“None of my kids said, ‘Hey dad, you’re out,’” Armstrong said. “None of my friends were like, ‘Hey Lance, you’re out.’ The foundation was like my sixth child. Making that decision to step aside was big. It hurt like hell…That was the lowest.”
5. He has remorse, but hasn’t changed…yet.
“Everybody who gets caught is bummed out that they got caught,” Armstrong confesses. That said, he “absolutely” has real remorse: “I’m paying the price, but I deserve it. Has this whole ordeal caused a shift or change in him as a person? “I’d be lying if I said that it has,” he says.
Still, Winfrey seemed very concerned over whether he’s a better human being after all this, and Armstrong could reassure her that he is. “Without a doubt,” he said. Armstrong also said this isn’t first rodeo when it comes to becoming a better human being. “This happened twice in my life. When I was diagnosed I was a better human being. And I was a smarter human being after that. And then I lost that way. And here’s the second time. And it’s easy to say I feel different and I feel smarter and I’m a better human being. But I can’t lose my way again.”
6. He owes The New York Times an apology. Also, the world.
Armstrong said there’s a long list of people who owes apologies to—and the list is fairly obvious: Floyd Landis, Tyler Hamilton, etc. He added one more name to that list after being pressed by Winfrey: David Walsh, the sports writer who defined the pain in Armstrong’s neck for 13 years as he pursued the doping scandal that, after over a decade of denials, is now finally bringing him down.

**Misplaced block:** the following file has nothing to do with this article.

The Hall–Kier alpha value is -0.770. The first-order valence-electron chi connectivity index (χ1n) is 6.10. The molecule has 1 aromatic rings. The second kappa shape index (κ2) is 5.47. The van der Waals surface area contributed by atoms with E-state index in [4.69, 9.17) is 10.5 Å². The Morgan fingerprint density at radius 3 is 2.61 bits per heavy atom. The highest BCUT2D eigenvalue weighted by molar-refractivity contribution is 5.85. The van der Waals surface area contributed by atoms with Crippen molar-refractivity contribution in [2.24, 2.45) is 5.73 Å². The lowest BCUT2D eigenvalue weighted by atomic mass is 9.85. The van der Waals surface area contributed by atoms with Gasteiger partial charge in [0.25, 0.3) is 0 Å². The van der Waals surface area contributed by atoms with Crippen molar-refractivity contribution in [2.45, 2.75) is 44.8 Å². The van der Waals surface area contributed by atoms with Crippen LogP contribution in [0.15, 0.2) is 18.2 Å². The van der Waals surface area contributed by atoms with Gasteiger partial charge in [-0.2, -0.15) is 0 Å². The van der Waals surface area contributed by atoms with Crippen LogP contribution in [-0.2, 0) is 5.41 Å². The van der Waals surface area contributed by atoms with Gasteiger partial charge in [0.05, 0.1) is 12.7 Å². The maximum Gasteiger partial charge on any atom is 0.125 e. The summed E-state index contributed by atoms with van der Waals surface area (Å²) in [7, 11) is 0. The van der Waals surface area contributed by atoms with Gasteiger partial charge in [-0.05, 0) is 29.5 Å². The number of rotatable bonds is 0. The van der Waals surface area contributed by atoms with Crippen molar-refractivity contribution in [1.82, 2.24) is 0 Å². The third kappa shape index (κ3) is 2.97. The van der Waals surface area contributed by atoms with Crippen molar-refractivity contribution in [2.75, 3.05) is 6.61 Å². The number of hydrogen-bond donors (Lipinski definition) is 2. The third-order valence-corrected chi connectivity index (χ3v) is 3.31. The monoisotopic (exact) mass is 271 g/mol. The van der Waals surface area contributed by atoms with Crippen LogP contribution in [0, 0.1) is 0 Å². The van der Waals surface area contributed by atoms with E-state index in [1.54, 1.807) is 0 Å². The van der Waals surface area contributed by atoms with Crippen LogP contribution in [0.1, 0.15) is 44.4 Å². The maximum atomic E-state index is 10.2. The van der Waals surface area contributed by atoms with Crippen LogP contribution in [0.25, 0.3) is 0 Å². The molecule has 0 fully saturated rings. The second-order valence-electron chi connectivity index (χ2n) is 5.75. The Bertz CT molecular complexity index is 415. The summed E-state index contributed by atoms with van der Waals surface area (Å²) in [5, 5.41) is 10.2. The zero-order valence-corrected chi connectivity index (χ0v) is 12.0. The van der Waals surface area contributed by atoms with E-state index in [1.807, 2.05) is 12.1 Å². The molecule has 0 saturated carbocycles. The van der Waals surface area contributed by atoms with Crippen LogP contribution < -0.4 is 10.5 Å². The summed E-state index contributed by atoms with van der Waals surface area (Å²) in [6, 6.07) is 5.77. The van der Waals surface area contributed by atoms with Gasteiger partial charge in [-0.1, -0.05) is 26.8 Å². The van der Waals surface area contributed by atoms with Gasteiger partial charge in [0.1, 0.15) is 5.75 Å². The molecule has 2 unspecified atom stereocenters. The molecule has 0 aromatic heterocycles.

In addition, he’d like to say sorry to the millions of us who sported Livestrong bracelets in good faith of the message and hero they stood for. “I say I understand your anger, your sense of betrayal,” he said. “You supported me forever through all of this, and you believed, and I lied to you. And I’m sorry. I will spend—I will spend—and I’m committed to spending as long as I have to make amends, knowing full well I wont get many back.”
7. His ex-wife knew about his doping, and forbade him from continuing.
Armstrong's ex-wife, Kristin played a pivotal part in convincing him to stop before his big comeback out of retirement. “She certainly knew, but maybe it was a need-to-know basis,” he said. When it came time to return to the race, she was the one person he asked for permission from, and she gave her blessing under one condition: that he never dope again. “I said you got a deal,” Armstrong recalled, “and I never would’ve betrayed that with her.”
8. The moral of the story is whatever Oprah says it is.
This isn't the lowest moment in Armstrong’s life. “You cannot compare this to a [cancer] diagnosis…that sets the bar.” But is there at least a moral to be learned from all this?
Armstrong thought it was all fairly obvious: Don’t cheat, don’t lie, don’t bully people. Enter the O to spell it all out more clearly. “What do I hope the moral to your story is?” she said. “I hope the moral to the story is what Kristin told you in 2009: The truth will set you free.”
Armstrong’s response: “Yeah.”